Migraine May Increase Risk of Stroke

A recent study found that adults who suffer from migraine headaches have twice the risks of ischemic stroke as compared to those who do not suffer from migraines. According to a Johns Hopkins press release, researchers from Johns Hopkins have affirmed that migraine sufferers are twice as likely to develop and experience the most common type of stroke. Ischemic stroke occurs when blood supply to the brain is suddenly cut of due to plaque buildup or a blood clot blocking a blood vessel in the brain.

The said project involved polling the results from 21 studies that involved 622,381 male and female participants, mostly from North America and Europe and aged between 18 and 70. None of the participants have suffered from stroke at the start of the study. The results showed that those who experience migraine symptoms such as seeing flashing lights, auras, zigzag lines and blurred side vision have more than twice the risk of ischemic stroke- 2.5 times for males and 2.9 times for women.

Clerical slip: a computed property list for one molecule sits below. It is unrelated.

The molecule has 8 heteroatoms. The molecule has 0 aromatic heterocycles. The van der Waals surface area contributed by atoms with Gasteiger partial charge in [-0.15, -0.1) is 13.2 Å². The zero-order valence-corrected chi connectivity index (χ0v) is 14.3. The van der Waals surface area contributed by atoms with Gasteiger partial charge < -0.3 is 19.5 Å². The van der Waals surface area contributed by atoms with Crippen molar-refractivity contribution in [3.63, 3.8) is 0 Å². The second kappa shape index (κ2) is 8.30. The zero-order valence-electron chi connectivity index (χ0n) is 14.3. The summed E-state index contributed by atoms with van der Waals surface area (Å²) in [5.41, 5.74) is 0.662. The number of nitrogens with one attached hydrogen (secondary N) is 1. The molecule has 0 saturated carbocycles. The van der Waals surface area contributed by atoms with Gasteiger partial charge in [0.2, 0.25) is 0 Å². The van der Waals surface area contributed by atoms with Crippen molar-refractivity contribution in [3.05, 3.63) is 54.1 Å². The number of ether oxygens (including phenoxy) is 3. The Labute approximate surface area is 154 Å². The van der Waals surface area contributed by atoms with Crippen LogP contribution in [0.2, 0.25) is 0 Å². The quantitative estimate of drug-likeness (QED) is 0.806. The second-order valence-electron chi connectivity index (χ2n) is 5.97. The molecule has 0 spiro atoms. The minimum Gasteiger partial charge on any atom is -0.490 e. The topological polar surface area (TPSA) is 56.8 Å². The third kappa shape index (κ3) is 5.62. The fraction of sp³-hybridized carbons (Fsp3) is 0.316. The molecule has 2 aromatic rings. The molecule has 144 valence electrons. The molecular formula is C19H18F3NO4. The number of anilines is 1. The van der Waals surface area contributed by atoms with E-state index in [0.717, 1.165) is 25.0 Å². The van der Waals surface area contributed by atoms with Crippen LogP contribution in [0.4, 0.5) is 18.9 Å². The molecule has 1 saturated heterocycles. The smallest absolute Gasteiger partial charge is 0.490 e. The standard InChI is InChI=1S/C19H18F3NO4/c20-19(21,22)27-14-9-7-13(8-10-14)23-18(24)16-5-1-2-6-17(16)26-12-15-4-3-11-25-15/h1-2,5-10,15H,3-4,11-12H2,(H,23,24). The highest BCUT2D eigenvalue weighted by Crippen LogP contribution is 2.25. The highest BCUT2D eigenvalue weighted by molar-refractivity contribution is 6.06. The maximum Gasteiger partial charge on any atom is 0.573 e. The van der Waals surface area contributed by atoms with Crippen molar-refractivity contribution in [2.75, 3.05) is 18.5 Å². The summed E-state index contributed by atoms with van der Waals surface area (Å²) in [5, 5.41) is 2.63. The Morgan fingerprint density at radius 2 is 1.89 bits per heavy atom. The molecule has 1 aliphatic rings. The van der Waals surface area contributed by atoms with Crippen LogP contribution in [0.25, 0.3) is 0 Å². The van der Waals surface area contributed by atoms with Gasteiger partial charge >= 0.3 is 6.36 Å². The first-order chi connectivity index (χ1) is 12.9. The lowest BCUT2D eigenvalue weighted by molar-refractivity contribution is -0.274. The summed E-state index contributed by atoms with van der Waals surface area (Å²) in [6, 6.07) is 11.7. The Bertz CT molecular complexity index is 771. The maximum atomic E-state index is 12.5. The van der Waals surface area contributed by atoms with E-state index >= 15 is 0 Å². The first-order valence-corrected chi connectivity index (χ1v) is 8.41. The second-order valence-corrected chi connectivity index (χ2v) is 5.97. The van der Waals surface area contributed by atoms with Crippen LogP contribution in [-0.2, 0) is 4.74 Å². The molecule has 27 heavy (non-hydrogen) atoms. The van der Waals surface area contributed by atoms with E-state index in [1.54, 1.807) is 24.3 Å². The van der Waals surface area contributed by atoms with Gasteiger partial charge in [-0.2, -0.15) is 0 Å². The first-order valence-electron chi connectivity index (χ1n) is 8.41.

There is a once popular theory that migraines are caused by the rapid changes going through blood vessels in the brain. This might have explained the relationship between migraines and the risk of ischemic stroke. But that theory has since been proven incorrect. Although the risk is there, researchers still need to further study what the real relationship between migraine and stroke is.